Amazing Amla!

By: Nutrition expert- Vidula Kozarekar, Mumbai.

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Emblica officinalis Gaetrn (Phyllanthus emblica), commonly known as Indian gooseberry or Amla, is an edible fruit which is borne on a deciduous tree of the same name. All parts of the Emblica officinalis (EO) tree i.e., fruits, bark, leaves, seeds, flowers, and roots are known to have medicinal properties. EO is native to the tropical and subtropical regions of Southeast Asia including India, China, Malaysia, Bangladesh, Sri Lanka, and Mascarene Island. EO is a vital medicinal plant in Ayurveda which is the ancient holistic system of medicine practiced in the Indian subcontinent (1).

Several health rejuvenating Ayurvedic formulations have been prepared using EO fruit as a primary ingredient (2). It has traditionally been used for different medicinal purposes including: rheumatic pains, gonorrhoea, asthma, haemorrhage, jaundice, dyspepsia, nausea, constipation, diarrhoea, eye disease, brain health, intestinal ailments, diabetes mellitus, coronary heart diseases, and various cancers (3), (4).

Modern science has shown Amla to have hypoglycaemic, anti-inflammatory, anti-hyperglycaemic, anti-hyperlipidemic, and antioxidant properties in animal and human studies (5), (6), (7).

Parts used:

It is a plant that is used in its entirety and so presents the herbalist with excellent value for money! The ripe fruits are generally used fresh, but dried fruit are also used. The green fruit is described as being exceedingly acidic. The dried fruit is sour and astringent. The flowers are cooling and aperient. The bark is astringent. There are two forms of Amla, the wild one with smaller fruits and the cultivated form sometimes called “Banarsi” with larger fruits.

Nutritional Value of Amla (15)

  • Raw Amla provides 600 milligram Vitamin C per 100 gram.
  • Pressed juice provides 920 milligram / 100ml.
  • Dehydrated Amla provides 2500 to 3500 milligram Vitamin C per 100 gram.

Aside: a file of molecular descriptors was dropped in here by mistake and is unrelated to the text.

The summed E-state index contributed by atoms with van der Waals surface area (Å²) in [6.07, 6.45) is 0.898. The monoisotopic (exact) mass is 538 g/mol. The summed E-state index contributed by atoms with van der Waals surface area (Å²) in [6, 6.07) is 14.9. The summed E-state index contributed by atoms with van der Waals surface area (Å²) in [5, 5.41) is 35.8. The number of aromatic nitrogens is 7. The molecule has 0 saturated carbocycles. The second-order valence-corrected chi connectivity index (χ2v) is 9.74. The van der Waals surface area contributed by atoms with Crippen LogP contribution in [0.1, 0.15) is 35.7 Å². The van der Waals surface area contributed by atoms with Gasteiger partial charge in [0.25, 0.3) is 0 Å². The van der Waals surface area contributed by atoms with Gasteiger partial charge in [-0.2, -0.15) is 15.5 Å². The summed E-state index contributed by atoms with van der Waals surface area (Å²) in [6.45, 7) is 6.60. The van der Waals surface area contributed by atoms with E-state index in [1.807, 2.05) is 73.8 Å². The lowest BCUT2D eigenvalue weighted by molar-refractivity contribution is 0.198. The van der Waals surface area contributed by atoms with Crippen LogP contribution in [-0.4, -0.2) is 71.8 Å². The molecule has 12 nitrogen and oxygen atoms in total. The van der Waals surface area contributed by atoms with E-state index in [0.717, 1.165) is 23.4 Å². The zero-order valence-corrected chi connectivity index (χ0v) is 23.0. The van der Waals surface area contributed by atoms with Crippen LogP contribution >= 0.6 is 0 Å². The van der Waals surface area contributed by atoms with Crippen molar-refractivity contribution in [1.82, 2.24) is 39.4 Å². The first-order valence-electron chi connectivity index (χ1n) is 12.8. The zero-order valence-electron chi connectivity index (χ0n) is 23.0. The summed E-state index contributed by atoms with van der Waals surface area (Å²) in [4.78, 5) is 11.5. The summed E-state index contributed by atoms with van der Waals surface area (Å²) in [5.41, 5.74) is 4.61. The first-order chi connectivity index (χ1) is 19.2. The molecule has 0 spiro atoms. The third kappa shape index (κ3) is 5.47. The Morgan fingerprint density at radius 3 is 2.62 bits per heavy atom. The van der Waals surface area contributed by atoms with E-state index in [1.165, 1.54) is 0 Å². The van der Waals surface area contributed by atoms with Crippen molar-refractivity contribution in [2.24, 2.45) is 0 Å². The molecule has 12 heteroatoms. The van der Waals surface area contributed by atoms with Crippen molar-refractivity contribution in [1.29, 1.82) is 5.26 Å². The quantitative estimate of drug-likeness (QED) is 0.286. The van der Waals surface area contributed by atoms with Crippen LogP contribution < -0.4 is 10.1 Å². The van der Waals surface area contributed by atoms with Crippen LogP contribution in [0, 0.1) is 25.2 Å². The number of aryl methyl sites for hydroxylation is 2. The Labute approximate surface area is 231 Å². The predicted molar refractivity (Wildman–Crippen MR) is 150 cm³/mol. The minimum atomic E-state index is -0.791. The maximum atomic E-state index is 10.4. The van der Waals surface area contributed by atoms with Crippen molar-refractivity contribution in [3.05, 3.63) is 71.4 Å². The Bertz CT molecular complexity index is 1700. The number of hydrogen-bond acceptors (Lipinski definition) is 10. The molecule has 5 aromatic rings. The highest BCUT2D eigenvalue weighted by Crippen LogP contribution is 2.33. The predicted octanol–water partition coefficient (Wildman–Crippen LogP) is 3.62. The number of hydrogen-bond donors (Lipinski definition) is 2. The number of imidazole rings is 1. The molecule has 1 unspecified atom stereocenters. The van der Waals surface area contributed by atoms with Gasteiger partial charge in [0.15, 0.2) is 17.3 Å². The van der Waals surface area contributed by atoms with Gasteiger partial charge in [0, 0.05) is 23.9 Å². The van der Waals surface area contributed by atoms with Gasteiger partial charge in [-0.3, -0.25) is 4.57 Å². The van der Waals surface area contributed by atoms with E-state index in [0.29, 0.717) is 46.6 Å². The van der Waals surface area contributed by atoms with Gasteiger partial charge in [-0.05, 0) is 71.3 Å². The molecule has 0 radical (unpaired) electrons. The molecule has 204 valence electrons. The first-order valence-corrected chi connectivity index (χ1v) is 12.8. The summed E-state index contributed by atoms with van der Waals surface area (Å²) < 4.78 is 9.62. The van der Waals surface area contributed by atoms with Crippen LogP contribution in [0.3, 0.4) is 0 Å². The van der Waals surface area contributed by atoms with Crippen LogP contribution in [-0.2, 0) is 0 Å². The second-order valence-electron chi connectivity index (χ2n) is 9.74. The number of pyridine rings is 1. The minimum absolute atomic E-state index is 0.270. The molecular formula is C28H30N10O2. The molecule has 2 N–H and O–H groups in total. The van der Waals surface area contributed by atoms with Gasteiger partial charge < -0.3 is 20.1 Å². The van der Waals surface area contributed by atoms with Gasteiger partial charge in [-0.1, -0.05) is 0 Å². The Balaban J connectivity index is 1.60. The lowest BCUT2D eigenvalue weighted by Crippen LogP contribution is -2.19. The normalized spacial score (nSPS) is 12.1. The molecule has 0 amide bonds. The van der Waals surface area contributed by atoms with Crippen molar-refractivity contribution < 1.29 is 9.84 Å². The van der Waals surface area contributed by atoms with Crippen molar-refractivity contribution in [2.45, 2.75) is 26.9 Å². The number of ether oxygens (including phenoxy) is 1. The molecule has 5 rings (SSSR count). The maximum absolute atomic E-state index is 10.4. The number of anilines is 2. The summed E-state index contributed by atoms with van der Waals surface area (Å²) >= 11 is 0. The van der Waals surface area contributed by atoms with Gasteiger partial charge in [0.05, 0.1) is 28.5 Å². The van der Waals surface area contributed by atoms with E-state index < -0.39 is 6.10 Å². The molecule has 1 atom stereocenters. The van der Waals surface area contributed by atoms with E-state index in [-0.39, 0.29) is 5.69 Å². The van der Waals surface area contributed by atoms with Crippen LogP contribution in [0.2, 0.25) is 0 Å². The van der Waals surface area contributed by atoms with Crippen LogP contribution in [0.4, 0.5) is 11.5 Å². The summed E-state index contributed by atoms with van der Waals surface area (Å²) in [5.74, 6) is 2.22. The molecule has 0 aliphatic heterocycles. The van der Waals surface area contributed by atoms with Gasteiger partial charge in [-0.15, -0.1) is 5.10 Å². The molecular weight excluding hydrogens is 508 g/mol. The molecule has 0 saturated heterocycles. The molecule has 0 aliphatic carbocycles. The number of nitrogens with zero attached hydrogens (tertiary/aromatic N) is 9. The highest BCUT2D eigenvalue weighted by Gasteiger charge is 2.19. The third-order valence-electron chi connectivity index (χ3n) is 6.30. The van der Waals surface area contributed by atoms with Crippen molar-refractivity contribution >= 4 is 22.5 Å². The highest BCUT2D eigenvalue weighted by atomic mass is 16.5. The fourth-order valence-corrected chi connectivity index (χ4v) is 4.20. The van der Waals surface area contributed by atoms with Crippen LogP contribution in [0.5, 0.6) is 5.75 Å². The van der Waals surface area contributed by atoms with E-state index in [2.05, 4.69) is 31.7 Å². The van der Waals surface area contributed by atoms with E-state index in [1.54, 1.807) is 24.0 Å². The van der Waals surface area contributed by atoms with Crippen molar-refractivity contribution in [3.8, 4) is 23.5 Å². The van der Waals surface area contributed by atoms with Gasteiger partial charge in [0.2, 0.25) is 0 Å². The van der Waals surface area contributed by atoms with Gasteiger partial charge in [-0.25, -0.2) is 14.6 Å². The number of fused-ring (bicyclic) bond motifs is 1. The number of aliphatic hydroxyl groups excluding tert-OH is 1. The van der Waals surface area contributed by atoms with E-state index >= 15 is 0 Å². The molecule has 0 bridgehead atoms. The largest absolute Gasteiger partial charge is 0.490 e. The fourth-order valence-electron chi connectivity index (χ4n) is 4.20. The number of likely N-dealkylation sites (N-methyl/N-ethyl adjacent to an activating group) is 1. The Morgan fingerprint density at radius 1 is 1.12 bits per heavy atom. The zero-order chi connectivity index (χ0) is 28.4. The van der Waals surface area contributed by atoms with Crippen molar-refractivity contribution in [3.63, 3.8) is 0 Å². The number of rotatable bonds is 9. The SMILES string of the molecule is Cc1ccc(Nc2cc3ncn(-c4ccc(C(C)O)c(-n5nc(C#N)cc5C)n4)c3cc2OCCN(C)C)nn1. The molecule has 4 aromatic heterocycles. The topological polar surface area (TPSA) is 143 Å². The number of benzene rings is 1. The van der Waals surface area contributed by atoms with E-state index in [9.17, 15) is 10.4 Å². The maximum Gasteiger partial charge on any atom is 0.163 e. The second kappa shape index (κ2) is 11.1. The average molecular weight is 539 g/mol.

• Dried and powdered Amla provides 1800 to 2600 milligram Vitamin C per 100 gm.

Pharmacological importance of Amla:

  • Potent Antioxidant

Due to its high Vitamin C content which on an average is ~600 mg/100 g, EO is well-known as an immunity boosting food. In addition to vitamin C, EO is a rich source of antioxidants, including polyphenols, which confer EO its free radical scavenging potential (8).

Substantive evidence validates the antioxidant and cytoprotective properties of EO in several disease models including Alzheimer’s, diabetes, cardiac diseases, inflammatory disorders, hepatic diseases, atherosclerosis, cancer, and pulmonary fibrosis (9), (10), (11), (12), (13), (14).

  • Anti-hyperlipidemic activity

Amla contains high amounts of vitamin C in the natural form as well as cytokine-like substances identified as zeatin, Z-riboside, Z-nucleotide, flavonoids pectin, and 30% tannins. Tannins present in Amla retard the oxidation of vitamin C, while pectin has been reported to decrease serum cholesterol levels in human beings. The flavonoid content of Amla was analyzed for its biological activity and found to possess a potent hypolipidemic effect (15).

  • Antidiabetic activity

Many recent studies reported in the literature have shown that Amla can effectively reduce the glucose level in blood by inhibiting gluconeogenesis and glycogenolysis (16).

  • Anticancer activity

It has potent free radical scavenging activities that might prevent reactive oxygen species induced DNA damage and oncogenesis. Amla extracts have anti-inflammatory activities that might prevent inflammation related cancers (17).

  • Antibacterial, antifungal, antiviral

Medical studies conducted on Amla fruit suggest that it has antiviral properties and also functions as an antibacterial and antifungal agent (18), (19).

  • Nausea

Amla powder is mixed with red sandalwood (Pterocarpus santalinum) and prepared in honey to relieve nausea and vomiting. One tola (a unit of weight used in India, equal to the weight of one silver rupee 11.7 grams or 180 troy grains) of the seeds soaked in a tinned vessel during the night, and ground next morning, with cow’s milk and taken in 7 tolas or 1/4 seer of milk (one seer in India was 0.9331 kg) is a good remedy for biliousness. Another remedy for this condition is to take the fruit which is often dried and used as a medicine and can also be used cooked, preserved and used in pickles, or made into confection (18).

Amla are nutritious, low-calorie fruits that are rich in vitamins, minerals, and antioxidants. They  are a wonderful, healthy fruit to include in your diet as a snack or flavourful addition to meals.


  18. Treadway Linda (1994) HerbalGram, (31), 26.
  19. Udupa K.N. (1985) Journal of Ayurveda, 3.

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